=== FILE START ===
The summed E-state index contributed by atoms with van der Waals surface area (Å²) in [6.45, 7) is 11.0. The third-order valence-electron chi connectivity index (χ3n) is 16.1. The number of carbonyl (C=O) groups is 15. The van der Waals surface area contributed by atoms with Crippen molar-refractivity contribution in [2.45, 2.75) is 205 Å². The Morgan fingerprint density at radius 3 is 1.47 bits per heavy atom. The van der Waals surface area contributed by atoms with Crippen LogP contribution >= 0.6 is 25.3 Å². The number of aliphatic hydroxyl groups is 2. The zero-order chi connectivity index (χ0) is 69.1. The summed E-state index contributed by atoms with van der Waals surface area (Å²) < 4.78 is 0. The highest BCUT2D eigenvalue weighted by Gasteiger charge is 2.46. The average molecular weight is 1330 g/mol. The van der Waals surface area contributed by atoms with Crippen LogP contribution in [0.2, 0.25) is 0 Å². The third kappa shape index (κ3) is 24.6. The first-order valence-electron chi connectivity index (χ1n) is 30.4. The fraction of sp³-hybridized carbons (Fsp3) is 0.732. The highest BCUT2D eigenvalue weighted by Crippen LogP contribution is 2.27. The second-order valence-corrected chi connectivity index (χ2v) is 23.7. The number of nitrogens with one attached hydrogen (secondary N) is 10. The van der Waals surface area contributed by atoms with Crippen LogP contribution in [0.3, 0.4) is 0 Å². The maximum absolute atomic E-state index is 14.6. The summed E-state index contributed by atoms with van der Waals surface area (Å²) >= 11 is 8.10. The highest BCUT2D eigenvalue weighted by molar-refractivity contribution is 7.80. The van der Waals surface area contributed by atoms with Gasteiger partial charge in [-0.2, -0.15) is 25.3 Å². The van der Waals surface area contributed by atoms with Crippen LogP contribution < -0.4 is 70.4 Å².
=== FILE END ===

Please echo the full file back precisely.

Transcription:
The summed E-state index contributed by atoms with van der Waals surface area (Å²) in [6.45, 7) is 11.0. The third-order valence-electron chi connectivity index (χ3n) is 16.1. The number of carbonyl (C=O) groups is 15. The van der Waals surface area contributed by atoms with Crippen molar-refractivity contribution in [2.45, 2.75) is 205 Å². The Morgan fingerprint density at radius 3 is 1.47 bits per heavy atom. The van der Waals surface area contributed by atoms with Crippen LogP contribution >= 0.6 is 25.3 Å². The number of aliphatic hydroxyl groups is 2. The zero-order chi connectivity index (χ0) is 69.1. The summed E-state index contributed by atoms with van der Waals surface area (Å²) < 4.78 is 0. The highest BCUT2D eigenvalue weighted by Gasteiger charge is 2.46. The average molecular weight is 1330 g/mol. The van der Waals surface area contributed by atoms with Crippen LogP contribution in [0.2, 0.25) is 0 Å². The third kappa shape index (κ3) is 24.6. The first-order valence-electron chi connectivity index (χ1n) is 30.4. The fraction of sp³-hybridized carbons (Fsp3) is 0.732. The highest BCUT2D eigenvalue weighted by Crippen LogP contribution is 2.27. The second-order valence-corrected chi connectivity index (χ2v) is 23.7. The number of nitrogens with one attached hydrogen (secondary N) is 10. The van der Waals surface area contributed by atoms with Crippen LogP contribution in [0.3, 0.4) is 0 Å². The maximum absolute atomic E-state index is 14.6. The summed E-state index contributed by atoms with van der Waals surface area (Å²) >= 11 is 8.10. The highest BCUT2D eigenvalue weighted by molar-refractivity contribution is 7.80. The van der Waals surface area contributed by atoms with Gasteiger partial charge in [-0.2, -0.15) is 25.3 Å². The van der Waals surface area contributed by atoms with Crippen LogP contribution < -0.4 is 70.4 Å².